Hanged for a lamb?
UK / 65 minutes / bw / David Dent, Adelphi Dir: Tony Young Pr: David Dent Scr: Douglas Baber Cine: Phil Grindrod Cast: Donald Houston, Kathleen Byron, Bill Kerr, Edward Leslie, Liam Gaffney, Kenneth Henry, Felix Felton, Sheila McCormack, Christopher Quest, Michael Voysey, Vincent Holman, Meadows White, Christmas Grose.
An extremely neat little movie, obviously made on a very tight budget, that uses its small cast, simple plot and limited resources to excellent effect. It’s linked tangentially to a celebrated real-life murder (or was it?) case that played a major role in the United Kingdom’s eventual abolition of the death penalty.
Donald Houston as John Bradley.
John Bradley (Houston) served during WWII in the Royal Navy and continues his love affair with the sea by running a trawler with his wife Helen (Byron) and crew Jim (Grose) and Stan (uncredited). However, the business is failing fast and, having laid off the two crew members, he heads to London to try to Continue reading
“Ten million people in London, and it had to be you.”
UK / 66 minutes / bw / Warner Bros. First National Dir: Michael Powell Scr: Brock Williams Story: Third Time Unlucky (1935) by Laurence Meynell Cine: Basil Emmott Cast: Beatrix Thomson, Patric Knowles, Glennis Lorimer, Reginald Purdell, Allan Jeayes, Frederick Piper, Googie Withers, Mabel Poulton, Billy Watts, Davina Craig, Morris Harvey, Bernard Miles.
The title might make us assume this is a courtroom drama, but in fact this quota quickie—an important stop along the road for director Michael Powell’s early career—is a distinctly noirish piece. In one specific respect it appears to be echoed in Raoul Walsh’s THEY DRIVE BY NIGHT (1940), which had George Raft, Ann Sheridan, Humphrey Bogart and the immortal Ida Lupino as its stars.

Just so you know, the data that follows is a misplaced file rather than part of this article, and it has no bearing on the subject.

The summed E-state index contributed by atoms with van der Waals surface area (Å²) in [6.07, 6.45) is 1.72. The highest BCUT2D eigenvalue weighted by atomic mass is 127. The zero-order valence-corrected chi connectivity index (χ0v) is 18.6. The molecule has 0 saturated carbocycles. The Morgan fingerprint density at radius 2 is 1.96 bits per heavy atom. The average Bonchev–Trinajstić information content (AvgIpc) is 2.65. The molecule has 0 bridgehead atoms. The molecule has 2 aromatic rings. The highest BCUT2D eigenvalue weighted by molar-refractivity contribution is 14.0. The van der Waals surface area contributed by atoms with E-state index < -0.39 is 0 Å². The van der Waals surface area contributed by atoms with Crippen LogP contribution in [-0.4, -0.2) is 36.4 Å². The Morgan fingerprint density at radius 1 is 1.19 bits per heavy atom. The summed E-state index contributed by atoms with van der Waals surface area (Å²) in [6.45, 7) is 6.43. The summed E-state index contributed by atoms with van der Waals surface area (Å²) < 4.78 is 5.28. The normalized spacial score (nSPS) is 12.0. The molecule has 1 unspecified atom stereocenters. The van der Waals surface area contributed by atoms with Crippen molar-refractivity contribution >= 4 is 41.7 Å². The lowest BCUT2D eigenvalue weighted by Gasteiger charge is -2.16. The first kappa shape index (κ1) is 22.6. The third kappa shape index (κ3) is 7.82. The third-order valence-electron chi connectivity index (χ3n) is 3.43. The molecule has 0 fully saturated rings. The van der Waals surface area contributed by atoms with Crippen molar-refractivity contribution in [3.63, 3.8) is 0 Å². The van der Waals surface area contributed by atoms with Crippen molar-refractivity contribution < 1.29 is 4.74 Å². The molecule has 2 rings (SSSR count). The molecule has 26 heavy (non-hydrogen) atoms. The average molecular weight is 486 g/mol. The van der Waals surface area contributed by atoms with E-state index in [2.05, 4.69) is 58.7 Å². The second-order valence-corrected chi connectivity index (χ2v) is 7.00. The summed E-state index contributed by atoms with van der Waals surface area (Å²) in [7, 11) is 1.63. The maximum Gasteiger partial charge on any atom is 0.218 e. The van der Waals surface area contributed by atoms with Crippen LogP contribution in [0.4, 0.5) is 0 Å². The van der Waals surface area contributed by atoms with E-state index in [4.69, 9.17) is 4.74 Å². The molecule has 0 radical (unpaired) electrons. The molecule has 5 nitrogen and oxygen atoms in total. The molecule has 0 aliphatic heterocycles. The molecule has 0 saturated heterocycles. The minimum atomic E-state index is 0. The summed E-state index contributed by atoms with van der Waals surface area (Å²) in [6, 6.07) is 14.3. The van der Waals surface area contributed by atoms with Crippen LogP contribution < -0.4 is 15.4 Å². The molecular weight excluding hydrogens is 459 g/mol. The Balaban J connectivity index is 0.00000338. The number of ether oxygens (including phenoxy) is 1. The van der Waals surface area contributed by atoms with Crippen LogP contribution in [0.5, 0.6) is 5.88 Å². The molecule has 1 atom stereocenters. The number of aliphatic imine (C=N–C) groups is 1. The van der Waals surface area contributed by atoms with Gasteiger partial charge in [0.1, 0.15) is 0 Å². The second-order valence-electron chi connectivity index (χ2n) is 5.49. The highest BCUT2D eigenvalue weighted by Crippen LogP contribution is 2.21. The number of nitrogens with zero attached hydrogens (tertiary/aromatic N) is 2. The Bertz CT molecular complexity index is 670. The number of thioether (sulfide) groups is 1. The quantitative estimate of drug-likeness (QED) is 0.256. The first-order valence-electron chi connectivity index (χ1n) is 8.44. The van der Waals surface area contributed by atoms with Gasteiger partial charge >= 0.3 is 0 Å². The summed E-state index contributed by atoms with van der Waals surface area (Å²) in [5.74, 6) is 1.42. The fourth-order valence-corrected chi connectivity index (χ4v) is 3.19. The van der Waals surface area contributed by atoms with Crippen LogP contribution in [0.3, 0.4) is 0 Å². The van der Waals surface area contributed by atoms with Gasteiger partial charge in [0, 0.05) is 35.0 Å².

Molly (Glennis Lorimer) and Chris (Patric Knowles) make a good team.
There are no comparable stars here, with the exceptions of Patric Knowles—who would soon go on to have a prominent Hollywood career, sometimes playing opposite his friend Errol Flynn—and of course Googie Withers (in a small role), plus Glennis Lorimer, whose short acting career (she died far too early) is eclipsed by the fact that she served as the young woman in the mocked-up version of Thomas Gainsborough’s portrait of Sarah Siddons used as an opening-credits logo by Gainsborough Studios.
Mamie (Mabel Poulton) dances close to Chris . . .
. . . but Joe Andrews (Billy Watts) is her true partner.
Naive paint-company clerk Chris Jansen (Knowles) believes himself in love with floozy Mamie (Poulton), and borrows an engagement ring on approval from Continue reading
vt U-Boat 29
UK / 79 minutes / bw / Harefield, London Film, Columbia
Dir: Michael Powell
Pr: Irving Asher, Alexander Korda (uncredited)
Scr: Emeric Pressburger, Roland Pertwee
Story: The Spy in Black (1917) by J. Storer Clouston
Cine: Bernard Browne
Cast: Conrad Veidt, Sebastian Shaw, Valerie Hobson, Marius Goring, June Duprez, Athole Stewart, Agnes Lauchlan, Helen Haye, Cyril Raymond, George Summers, Hay Petrie, Grant Sutherland, Robert Rendel, Mary Morris, Margaret Moffatt, Kenneth Warrington, Torin Thatcher.
In 1917 the German newspapers are full of propaganda to the effect that the country’s U-boat campaign to sink food vessels has brought Britain to the verge of starvation. U-boat commander Captain Ernst Hardt (Veidt) and his second-in-command, Lt. David Schuster (Goring), are all too well aware, though, that food shortages are just as rampant at home. No sooner have they returned to Berlin on leave than they’re sent out on a fresh mission—a secret one to the Orkney Islands, far off Scotland’s northwest tip, where the British destroyer fleet is based. There Hardt is to go ashore and make contact with the new schoolteacher at Longhope, supposedly called Anne Burnett but in fact a German spy called Fraulein Tiel (Hobson).
We see the real Anne Burnett (Duprez)—the name’s spelled Ann in a newspaper report but Anne in the credits—being abducted as Continue reading